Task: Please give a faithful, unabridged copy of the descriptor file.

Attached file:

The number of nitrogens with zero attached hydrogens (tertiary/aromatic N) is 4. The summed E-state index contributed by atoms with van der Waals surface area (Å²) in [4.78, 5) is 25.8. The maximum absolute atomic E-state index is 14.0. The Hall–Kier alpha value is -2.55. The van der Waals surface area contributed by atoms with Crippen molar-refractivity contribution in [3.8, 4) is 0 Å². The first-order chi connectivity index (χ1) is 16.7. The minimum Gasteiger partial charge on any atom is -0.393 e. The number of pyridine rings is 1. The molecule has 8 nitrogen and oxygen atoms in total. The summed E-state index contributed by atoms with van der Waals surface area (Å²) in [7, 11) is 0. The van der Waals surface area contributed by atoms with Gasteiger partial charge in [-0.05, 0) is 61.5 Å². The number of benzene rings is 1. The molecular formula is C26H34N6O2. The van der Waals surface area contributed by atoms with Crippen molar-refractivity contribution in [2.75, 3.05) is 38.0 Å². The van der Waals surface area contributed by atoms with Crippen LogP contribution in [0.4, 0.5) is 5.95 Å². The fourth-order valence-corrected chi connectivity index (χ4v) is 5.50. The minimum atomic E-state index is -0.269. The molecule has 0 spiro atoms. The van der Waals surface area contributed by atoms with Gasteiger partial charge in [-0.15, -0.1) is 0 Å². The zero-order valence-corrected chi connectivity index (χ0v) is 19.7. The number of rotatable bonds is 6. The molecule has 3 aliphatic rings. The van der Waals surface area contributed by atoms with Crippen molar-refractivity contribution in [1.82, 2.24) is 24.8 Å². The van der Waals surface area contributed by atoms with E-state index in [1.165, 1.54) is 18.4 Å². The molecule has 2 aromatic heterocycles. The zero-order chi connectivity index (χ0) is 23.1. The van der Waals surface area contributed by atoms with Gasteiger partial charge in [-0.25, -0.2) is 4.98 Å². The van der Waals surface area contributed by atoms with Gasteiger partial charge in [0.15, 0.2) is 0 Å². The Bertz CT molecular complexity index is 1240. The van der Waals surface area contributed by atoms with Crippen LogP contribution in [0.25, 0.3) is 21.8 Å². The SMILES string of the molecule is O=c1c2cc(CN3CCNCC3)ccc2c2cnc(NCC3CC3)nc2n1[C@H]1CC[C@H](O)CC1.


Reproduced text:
The number of nitrogens with zero attached hydrogens (tertiary/aromatic N) is 4. The summed E-state index contributed by atoms with van der Waals surface area (Å²) in [4.78, 5) is 25.8. The maximum absolute atomic E-state index is 14.0. The Hall–Kier alpha value is -2.55. The van der Waals surface area contributed by atoms with Crippen molar-refractivity contribution in [3.8, 4) is 0 Å². The first-order chi connectivity index (χ1) is 16.7. The minimum Gasteiger partial charge on any atom is -0.393 e. The number of pyridine rings is 1. The molecule has 8 nitrogen and oxygen atoms in total. The summed E-state index contributed by atoms with van der Waals surface area (Å²) in [7, 11) is 0. The van der Waals surface area contributed by atoms with Gasteiger partial charge in [-0.05, 0) is 61.5 Å². The number of benzene rings is 1. The molecular formula is C26H34N6O2. The van der Waals surface area contributed by atoms with Crippen molar-refractivity contribution in [2.75, 3.05) is 38.0 Å². The van der Waals surface area contributed by atoms with Crippen LogP contribution in [0.4, 0.5) is 5.95 Å². The fourth-order valence-corrected chi connectivity index (χ4v) is 5.50. The minimum atomic E-state index is -0.269. The molecule has 0 spiro atoms. The van der Waals surface area contributed by atoms with Gasteiger partial charge in [-0.15, -0.1) is 0 Å². The zero-order valence-corrected chi connectivity index (χ0v) is 19.7. The number of rotatable bonds is 6. The molecule has 3 aliphatic rings. The van der Waals surface area contributed by atoms with Crippen molar-refractivity contribution in [1.82, 2.24) is 24.8 Å². The van der Waals surface area contributed by atoms with E-state index in [1.165, 1.54) is 18.4 Å². The molecule has 2 aromatic heterocycles. The zero-order chi connectivity index (χ0) is 23.1. The van der Waals surface area contributed by atoms with Gasteiger partial charge in [-0.25, -0.2) is 4.98 Å². The van der Waals surface area contributed by atoms with Gasteiger partial charge in [0.15, 0.2) is 0 Å². The Bertz CT molecular complexity index is 1240. The van der Waals surface area contributed by atoms with Crippen LogP contribution in [0.25, 0.3) is 21.8 Å². The SMILES string of the molecule is O=c1c2cc(CN3CCNCC3)ccc2c2cnc(NCC3CC3)nc2n1[C@H]1CC[C@H](O)CC1.